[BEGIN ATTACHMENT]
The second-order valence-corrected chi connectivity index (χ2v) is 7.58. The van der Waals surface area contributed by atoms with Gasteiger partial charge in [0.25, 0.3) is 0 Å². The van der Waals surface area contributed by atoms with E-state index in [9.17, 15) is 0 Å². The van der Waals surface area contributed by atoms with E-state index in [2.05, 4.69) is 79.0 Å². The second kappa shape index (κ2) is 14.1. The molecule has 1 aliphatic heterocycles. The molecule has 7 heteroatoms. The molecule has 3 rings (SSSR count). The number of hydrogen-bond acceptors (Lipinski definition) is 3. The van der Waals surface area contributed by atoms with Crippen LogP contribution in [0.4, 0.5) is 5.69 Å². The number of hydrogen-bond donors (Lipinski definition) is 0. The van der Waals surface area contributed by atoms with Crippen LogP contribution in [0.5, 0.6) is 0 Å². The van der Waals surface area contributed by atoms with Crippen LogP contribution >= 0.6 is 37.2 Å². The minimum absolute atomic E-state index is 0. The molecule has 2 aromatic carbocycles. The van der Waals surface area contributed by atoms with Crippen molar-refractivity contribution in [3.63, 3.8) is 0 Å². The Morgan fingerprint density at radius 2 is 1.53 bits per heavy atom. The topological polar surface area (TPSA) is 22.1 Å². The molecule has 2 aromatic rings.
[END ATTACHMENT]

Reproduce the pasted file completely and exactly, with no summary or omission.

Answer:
The second-order valence-corrected chi connectivity index (χ2v) is 7.58. The van der Waals surface area contributed by atoms with Gasteiger partial charge in [0.25, 0.3) is 0 Å². The van der Waals surface area contributed by atoms with E-state index in [9.17, 15) is 0 Å². The van der Waals surface area contributed by atoms with E-state index in [2.05, 4.69) is 79.0 Å². The second kappa shape index (κ2) is 14.1. The molecule has 1 aliphatic heterocycles. The molecule has 7 heteroatoms. The molecule has 3 rings (SSSR count). The number of hydrogen-bond acceptors (Lipinski definition) is 3. The van der Waals surface area contributed by atoms with Crippen LogP contribution in [0.4, 0.5) is 5.69 Å². The number of hydrogen-bond donors (Lipinski definition) is 0. The van der Waals surface area contributed by atoms with Crippen LogP contribution in [0.5, 0.6) is 0 Å². The van der Waals surface area contributed by atoms with Crippen LogP contribution >= 0.6 is 37.2 Å². The minimum absolute atomic E-state index is 0. The molecule has 2 aromatic carbocycles. The van der Waals surface area contributed by atoms with Crippen molar-refractivity contribution in [3.63, 3.8) is 0 Å². The Morgan fingerprint density at radius 2 is 1.53 bits per heavy atom. The topological polar surface area (TPSA) is 22.1 Å². The molecule has 2 aromatic rings.